Karl Oliver: 5 Fast Facts You Need to Know


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(Facebook/Karl Oliver)

The Louisiana leaders who took down Confederate monuments in New Orleans should be lynched, according to Mississippi state representative Karl Oliver. The Republican politician vowed to keep Mississippi leaders from doing the same in his state.

The 54-year-old Oliver represents Mississippi’s 46th district, which includes parts of Carroll, Grenada, Leflore, Montgomery and Webster. The district also includes the ocmmunity of Money, where Emmett Till was killed in August 1955.

Here’s what you need to know about Oliver.

1. Oliver Thinks Louisiana Leaders Should by Lynched for Removing Confederate Statues

Karl Oliver, Confederate statues, Lynched, Karl Oliver Mississippi


On May 19, New Orleans officials removed the last of four Confederate statues they planned to take down. The final one was a 16-foot statue of General Robert E. Lee that stood on a 60-foot base at Tivoli Circle. It was installed in the 1880s. In December 2015, the New Orleaans City Council voted 6-1 to remove the Lee statue and three others.

Oliver, like many protesters who watched the statue come down, was not happy about the removal.

“The destruction of these monuments, erected in the loving memory of our family and fellow Southern Americans, is both heinous and horrific,” Oliver wrote in a May 20 Facebook post that remains public as of May 22. “If the, and I use this term extremely loosely, ‘leadership’ of Louisiana wishes to, in a Nazi-ish fashion, burn books or destroy historical monuments of OUR HISTORY, they should be LYNCHED! Let it be known, I will do all in my power to prevent this from happening in our State.”

Oliver’s post included a photo of the New Orleans Lee statue.

2. Mississippi House Speaker Philip Gunn Wants Oliver to Apologize

In a statement to Mississippi Today, Mississippi House Speaker Philip Gunn said he wants Oliver to apologize, but Oliver has not issued a new statement yet.

The comments “do not reflect the views of the Republican Party, the leadership of the House of Representatives or the House as a whole,” Gunn, who has tried to remove the Confederate battle flag from the Mississippi state flag, said. “Using the word ‘lynched’ is inappropriate and offensive. We call on Rep. Oliver to apologize.”

Governor Phil Bryant added, “Rep. Oliver’s language is unacceptable and has no place in civil discourse.”

“The shameful, but seemingly extremely comfortable, choice of words used by my colleague Rep. Karl Oliver, were offensive to me as the act of lynching was commonly used and most targeted toward African American men, women and children in the south and especially in our state,” Rep. Sonya Williams-Barnes, head of the Legislative Black Caucus, told Mississippi Today.

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3. Oliver Is a Koch-Funded Freshman Legislator Elected in 2015

Oliver is a freshman legislator, winning his seat in 2015. He is a funeral director.

The Jackson Free-Press reports that Oliver’s campaign was backed by the Koch brothers. His campaign received donations from Koch Industries, according to 2015 campaign finance reports. He raised $25,000 for his campaign and bear Democrat Ken Strachan, who raised $38,000, with 56 percent of the vote.

Oliver also received donations from the Mississippi Manufacturers Association and $3,500 from the PAC run by Empower Mississippi. That group backs school choice and charter schools. In 2015, the group fought Initiative 42, which would have forced the state legislature to fully fund public schools. But the initiative failed.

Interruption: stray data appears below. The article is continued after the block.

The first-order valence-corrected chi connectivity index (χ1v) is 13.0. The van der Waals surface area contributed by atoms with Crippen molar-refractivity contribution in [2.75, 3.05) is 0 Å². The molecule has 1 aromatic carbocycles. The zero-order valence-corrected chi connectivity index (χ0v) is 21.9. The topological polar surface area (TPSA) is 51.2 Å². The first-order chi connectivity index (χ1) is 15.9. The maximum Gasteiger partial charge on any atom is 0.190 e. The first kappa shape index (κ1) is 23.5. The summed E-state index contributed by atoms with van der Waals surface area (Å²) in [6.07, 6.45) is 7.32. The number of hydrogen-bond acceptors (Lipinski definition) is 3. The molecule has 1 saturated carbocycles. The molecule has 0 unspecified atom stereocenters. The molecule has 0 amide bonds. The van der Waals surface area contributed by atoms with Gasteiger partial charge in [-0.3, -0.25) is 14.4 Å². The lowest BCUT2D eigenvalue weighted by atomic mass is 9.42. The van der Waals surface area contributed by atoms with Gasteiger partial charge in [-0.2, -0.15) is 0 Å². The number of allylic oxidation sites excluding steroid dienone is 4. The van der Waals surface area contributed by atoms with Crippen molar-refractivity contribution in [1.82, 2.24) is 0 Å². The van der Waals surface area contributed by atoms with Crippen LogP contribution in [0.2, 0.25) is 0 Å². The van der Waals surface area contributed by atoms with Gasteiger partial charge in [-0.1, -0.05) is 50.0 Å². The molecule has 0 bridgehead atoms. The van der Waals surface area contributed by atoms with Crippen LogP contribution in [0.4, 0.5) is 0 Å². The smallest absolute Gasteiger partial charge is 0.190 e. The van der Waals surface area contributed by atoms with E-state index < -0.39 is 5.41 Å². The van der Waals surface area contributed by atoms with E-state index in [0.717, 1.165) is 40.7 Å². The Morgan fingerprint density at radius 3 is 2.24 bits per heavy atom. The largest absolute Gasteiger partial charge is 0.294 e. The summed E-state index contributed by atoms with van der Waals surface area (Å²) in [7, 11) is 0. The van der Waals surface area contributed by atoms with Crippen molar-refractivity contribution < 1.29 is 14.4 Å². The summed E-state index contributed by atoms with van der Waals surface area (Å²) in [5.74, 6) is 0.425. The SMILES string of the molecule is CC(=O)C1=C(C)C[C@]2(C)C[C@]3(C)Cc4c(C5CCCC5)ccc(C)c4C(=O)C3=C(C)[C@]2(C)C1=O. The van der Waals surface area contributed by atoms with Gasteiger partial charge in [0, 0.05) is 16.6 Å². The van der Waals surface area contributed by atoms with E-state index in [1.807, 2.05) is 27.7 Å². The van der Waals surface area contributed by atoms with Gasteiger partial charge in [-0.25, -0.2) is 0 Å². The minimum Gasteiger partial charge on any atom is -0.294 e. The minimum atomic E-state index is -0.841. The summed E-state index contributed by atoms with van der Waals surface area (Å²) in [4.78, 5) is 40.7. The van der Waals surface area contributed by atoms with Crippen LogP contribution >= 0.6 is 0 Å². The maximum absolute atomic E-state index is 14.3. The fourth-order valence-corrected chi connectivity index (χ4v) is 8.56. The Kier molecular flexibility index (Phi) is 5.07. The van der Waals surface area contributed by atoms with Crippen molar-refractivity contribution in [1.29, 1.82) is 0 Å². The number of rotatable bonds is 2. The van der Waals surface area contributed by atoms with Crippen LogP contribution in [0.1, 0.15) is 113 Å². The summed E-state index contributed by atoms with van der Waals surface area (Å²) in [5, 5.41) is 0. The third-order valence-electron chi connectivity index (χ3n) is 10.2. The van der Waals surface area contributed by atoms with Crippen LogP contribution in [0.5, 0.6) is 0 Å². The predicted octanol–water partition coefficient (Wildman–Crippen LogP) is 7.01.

4. Mississippi Still Has the Confederate Battle Emblem in the State Flag

Mississippi still has the Confederate battle emblem – also known as the “stars and bars” – on its state flag. While Georgia successfully removed the emblem, recent attempts to do the same in Mississippi have failed. As The Jackson Free Press reported in February 2016 that Senate and House bills failed to make it past committees.

Gunn has been trying to convince legislators to change the flag, even after legislation failed.

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“I will continue to stand by my view that changing the flag is the right thing to do,” Gunn said in 2016. “The flag is going to change. We can deal with it now or leave for future generations to address. I believe our state needs to address it now. I am disappointed that nothing took shape this year, but I will continue this effort.”

In April 2017, a black Mississippi resident tried to sue the state over the flag, calling it state-sanctioned racism. The 5th Circuit Court of Appeals ruled against him though, saying the emotional damage caused by the flag is irreverent, NPR reported at the time.

5. Oliver’s District Includes Money, Where Emmett Till Was Lynched

As Mississippi Today points out, Oliver’s district includes Money, the same community where Emmett Till was lynched at age 14 for allegedly whistling at a white woman in 1955. Roy Bryant and J.W. Milam were acquitted in the murder, which was credited with sparking the civil rights movement.

The case was back in the news in January 2017, when Carolyn Bryant admitted that some of details she gave that led to her husband and his half-brother being acquitted were not true. Bryant spoke with The Blood of Emmitt Till author Timothy Tyson in 2007, but Tyson didn’t come forward with the quotes until a decade later.

Bryant claimed Till grabbed her hand and asked, “How about a date, baby?” and said an “unprintable word.” Bryant told Tyson, “That part’s not true.”

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